It May Be a Broken Record, But the Sound Is Still the Best

Earlier this week, reacting to the weak GDP growth rate of 1.8% in the first quarter, David Leonhardt wrote:

But our working assumption should be that this recovery will remain at risk for a long time. If it stalls out for a second year in a row, the consequences could be particularly bad. The specter of a “lost decade,” like Japan’s, would become commonplace. Pessimism would feed yet more hesitation from businesses and households.

So far, so good. He then goes on to make the case for short-term stimulus of a particular form, as it is “the only way in which I can imagine Congress taking action to help the economy:”

At the end of this year, about $225 billion of temporary tax cuts and emergency jobless benefits are scheduled to expire. These provisions were part of the compromise bill in last year’s lame-duck Congressional session that also extended the Bush tax cuts. The Bush tax cuts were extended through 2012, however, while the other provisions — including a payroll tax cut for households and a tax cut for expanding businesses — expire at the end of 2011.

We are nearly forty — that’s right, forty — months beyond the moment when we should have begun to commit to this level of additional spending per year. The problem that we are experiencing in Washington is in part due to the absence of the notion that we should be getting long-term value for the spending that we do. Why do we have to spend $225 billion on temporary tax cuts and emergency jobless benefits? The answer that we would infer from Leonhardt’s column, and the countless other columns like it, is little more than “we have to.” This is hardly persuasive, and I continue to think this is the wrong reasoning.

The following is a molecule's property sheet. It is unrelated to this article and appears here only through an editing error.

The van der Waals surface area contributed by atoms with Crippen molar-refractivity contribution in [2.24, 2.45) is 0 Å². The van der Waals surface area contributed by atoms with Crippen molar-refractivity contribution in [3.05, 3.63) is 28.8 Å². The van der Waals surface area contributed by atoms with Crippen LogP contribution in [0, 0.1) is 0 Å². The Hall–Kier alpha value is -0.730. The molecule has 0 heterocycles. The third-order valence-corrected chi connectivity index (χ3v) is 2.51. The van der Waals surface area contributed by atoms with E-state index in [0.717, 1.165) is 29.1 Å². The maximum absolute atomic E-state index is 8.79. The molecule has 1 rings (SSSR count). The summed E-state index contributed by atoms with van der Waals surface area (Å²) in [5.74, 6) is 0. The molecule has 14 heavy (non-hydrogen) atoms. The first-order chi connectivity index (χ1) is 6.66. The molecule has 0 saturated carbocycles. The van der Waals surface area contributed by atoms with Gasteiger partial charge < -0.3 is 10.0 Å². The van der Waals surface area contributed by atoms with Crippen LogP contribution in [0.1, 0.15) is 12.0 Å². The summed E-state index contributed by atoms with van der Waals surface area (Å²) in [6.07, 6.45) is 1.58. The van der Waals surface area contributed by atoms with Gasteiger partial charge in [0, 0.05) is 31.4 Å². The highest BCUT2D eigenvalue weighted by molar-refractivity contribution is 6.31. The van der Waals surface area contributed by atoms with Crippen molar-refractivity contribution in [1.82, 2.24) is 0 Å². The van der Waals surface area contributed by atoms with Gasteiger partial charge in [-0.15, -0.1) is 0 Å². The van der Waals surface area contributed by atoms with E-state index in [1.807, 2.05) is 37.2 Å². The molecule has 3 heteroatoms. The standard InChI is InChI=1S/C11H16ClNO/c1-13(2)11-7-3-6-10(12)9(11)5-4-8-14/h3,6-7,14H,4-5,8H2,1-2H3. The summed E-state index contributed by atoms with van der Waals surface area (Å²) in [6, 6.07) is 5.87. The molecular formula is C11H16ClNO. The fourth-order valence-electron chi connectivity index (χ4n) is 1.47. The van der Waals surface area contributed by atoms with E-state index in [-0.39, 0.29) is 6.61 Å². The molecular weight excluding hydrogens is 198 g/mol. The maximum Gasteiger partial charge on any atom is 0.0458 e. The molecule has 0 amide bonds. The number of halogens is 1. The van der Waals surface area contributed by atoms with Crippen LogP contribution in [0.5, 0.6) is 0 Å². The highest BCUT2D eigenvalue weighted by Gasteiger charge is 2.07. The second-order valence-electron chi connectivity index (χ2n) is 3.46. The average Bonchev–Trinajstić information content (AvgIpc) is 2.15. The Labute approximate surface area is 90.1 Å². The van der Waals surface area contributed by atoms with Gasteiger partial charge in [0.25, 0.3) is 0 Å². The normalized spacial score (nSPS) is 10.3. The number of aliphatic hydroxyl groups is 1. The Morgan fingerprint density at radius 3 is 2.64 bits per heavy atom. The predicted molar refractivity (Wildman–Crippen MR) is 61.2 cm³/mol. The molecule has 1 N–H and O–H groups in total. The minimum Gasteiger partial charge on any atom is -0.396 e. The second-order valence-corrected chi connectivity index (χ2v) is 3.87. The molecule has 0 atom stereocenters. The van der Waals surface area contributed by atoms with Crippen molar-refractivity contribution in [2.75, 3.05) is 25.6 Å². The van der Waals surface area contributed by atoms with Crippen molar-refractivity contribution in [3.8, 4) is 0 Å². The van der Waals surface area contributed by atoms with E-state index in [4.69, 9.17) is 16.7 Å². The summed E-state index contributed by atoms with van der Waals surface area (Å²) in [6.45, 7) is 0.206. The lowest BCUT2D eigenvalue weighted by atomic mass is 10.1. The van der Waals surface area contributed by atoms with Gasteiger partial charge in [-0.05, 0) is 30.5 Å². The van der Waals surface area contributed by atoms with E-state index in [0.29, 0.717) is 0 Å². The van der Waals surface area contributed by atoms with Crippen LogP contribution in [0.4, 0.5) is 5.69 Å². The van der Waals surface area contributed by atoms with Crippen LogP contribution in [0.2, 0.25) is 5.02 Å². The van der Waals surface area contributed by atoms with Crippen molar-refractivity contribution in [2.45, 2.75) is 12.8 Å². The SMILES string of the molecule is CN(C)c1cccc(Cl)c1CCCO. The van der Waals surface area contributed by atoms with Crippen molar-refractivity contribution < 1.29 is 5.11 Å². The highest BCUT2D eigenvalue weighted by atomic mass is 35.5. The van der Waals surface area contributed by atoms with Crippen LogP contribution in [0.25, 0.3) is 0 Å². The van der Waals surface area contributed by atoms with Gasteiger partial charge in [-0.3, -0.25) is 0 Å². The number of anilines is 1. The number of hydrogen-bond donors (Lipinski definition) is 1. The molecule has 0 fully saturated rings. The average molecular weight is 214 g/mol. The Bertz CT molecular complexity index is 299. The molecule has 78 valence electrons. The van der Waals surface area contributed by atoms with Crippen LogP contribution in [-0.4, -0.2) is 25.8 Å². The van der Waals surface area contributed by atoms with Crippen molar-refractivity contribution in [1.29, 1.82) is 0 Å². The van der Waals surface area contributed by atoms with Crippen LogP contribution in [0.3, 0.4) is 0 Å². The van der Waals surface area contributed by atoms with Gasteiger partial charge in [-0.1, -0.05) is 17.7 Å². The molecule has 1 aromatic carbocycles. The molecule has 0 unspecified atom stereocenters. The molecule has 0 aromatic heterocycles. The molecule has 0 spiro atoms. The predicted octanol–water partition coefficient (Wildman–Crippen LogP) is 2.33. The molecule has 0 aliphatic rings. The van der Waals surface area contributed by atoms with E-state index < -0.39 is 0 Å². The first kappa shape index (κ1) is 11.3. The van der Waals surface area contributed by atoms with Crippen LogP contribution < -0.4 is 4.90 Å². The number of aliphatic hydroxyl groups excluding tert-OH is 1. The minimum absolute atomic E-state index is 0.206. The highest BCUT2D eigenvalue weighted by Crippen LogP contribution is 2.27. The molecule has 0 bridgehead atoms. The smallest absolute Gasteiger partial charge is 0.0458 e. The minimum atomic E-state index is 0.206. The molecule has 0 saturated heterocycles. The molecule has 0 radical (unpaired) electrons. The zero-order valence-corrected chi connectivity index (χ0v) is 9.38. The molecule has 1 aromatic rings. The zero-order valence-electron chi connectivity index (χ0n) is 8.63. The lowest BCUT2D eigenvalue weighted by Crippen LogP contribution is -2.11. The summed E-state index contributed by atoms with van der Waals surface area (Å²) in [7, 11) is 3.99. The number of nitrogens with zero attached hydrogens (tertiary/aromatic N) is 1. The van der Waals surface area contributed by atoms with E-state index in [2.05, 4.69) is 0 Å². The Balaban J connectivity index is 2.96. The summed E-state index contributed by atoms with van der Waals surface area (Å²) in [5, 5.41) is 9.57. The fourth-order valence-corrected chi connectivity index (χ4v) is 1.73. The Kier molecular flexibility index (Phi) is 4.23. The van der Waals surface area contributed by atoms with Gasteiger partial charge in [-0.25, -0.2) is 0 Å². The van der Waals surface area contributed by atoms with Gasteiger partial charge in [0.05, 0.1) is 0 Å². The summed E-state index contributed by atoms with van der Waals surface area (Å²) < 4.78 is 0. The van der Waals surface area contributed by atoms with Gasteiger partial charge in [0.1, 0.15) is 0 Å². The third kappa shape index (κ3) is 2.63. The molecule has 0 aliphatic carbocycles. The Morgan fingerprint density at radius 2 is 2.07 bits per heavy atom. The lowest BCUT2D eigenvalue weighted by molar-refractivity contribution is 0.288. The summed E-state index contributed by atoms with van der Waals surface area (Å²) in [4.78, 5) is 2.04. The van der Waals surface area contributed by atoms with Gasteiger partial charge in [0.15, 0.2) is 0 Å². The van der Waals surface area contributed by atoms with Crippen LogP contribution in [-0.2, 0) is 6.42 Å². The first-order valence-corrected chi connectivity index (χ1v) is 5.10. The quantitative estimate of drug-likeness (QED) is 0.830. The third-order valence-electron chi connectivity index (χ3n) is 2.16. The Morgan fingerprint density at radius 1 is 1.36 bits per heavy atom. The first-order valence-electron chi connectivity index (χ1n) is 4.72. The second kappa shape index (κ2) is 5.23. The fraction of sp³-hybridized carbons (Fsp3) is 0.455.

The right reasoning is that with aggregate demand lower by hundreds of billions of dollars a year, there are unemployed and underemployed workers and underutilized capital whose services could be purchased on the cheap. If we have projects that add long-term value, this is the right time to be undertaking them. Plenty of those projects are to repair and maintain our seriously degraded infrastructure. Others are to make the upgrades necessary to plan for a future with different forms of energy transmission and communication. Instead of fighting about which multiplier is the biggest and clingng to the misguided notion that all measures be “timely, targeted, and temporary,” we should be building while it’s cheap.

We should have started this years ago. Given the continued worry about the fragile state of the recovery, we should start it now.

(If this is the first time you are reading my views, go here and here for the original presentation of the ideas.)

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About Andrew Samwick 89 Articles

Affiliation: Dartmouth College

Andrew Samwick is a professor of economics and Director of the Nelson A. Rockefeller Center at Dartmouth College in Hanover, New Hampshire.

He is most widely known for his work on the economics of retirement, and his scholarly work has covered a range of topics, including pensions, saving, taxation, portfolio choice, and executive compensation.

In July 2003, Samwick joined the staff of the President's Council of Economic Advisers, serving for a year as its chief economist and helping to direct the work of about 20 economists in support of the three Presidential appointees on the Council.

Visit: Andrew Samwick's Page

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